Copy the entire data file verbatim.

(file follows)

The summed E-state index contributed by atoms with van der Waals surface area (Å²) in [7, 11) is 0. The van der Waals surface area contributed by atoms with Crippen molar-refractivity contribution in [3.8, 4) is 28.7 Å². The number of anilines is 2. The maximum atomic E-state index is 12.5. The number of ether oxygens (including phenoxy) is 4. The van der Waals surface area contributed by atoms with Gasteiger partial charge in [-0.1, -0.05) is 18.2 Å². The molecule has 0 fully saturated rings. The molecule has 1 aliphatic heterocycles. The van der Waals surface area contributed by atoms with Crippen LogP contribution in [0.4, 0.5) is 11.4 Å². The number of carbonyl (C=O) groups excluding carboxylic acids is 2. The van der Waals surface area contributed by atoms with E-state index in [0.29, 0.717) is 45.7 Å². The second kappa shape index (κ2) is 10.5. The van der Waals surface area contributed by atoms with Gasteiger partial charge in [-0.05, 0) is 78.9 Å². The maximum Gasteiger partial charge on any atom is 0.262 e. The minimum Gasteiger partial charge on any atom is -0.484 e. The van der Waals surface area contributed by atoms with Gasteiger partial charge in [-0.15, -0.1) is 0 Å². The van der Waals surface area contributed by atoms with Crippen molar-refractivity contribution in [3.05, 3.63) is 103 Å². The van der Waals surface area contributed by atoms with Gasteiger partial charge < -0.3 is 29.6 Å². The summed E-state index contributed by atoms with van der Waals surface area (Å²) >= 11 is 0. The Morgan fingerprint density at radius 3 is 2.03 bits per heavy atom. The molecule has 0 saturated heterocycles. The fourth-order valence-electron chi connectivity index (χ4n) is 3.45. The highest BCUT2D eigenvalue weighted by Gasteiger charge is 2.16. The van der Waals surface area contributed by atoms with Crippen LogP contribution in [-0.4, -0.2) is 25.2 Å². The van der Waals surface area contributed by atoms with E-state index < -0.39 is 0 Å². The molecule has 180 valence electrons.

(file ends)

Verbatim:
The summed E-state index contributed by atoms with van der Waals surface area (Å²) in [7, 11) is 0. The van der Waals surface area contributed by atoms with Crippen molar-refractivity contribution in [3.8, 4) is 28.7 Å². The number of anilines is 2. The maximum atomic E-state index is 12.5. The number of ether oxygens (including phenoxy) is 4. The van der Waals surface area contributed by atoms with Gasteiger partial charge in [-0.1, -0.05) is 18.2 Å². The molecule has 0 fully saturated rings. The molecule has 1 aliphatic heterocycles. The van der Waals surface area contributed by atoms with Crippen LogP contribution in [0.4, 0.5) is 11.4 Å². The number of carbonyl (C=O) groups excluding carboxylic acids is 2. The van der Waals surface area contributed by atoms with E-state index in [0.29, 0.717) is 45.7 Å². The second kappa shape index (κ2) is 10.5. The van der Waals surface area contributed by atoms with Gasteiger partial charge in [-0.05, 0) is 78.9 Å². The maximum Gasteiger partial charge on any atom is 0.262 e. The minimum Gasteiger partial charge on any atom is -0.484 e. The van der Waals surface area contributed by atoms with Gasteiger partial charge in [-0.15, -0.1) is 0 Å². The van der Waals surface area contributed by atoms with Crippen molar-refractivity contribution in [3.05, 3.63) is 103 Å². The van der Waals surface area contributed by atoms with Gasteiger partial charge < -0.3 is 29.6 Å². The summed E-state index contributed by atoms with van der Waals surface area (Å²) >= 11 is 0. The Morgan fingerprint density at radius 3 is 2.03 bits per heavy atom. The molecule has 0 saturated heterocycles. The fourth-order valence-electron chi connectivity index (χ4n) is 3.45. The highest BCUT2D eigenvalue weighted by Gasteiger charge is 2.16. The van der Waals surface area contributed by atoms with Crippen LogP contribution in [-0.4, -0.2) is 25.2 Å². The van der Waals surface area contributed by atoms with E-state index < -0.39 is 0 Å². The molecule has 180 valence electrons.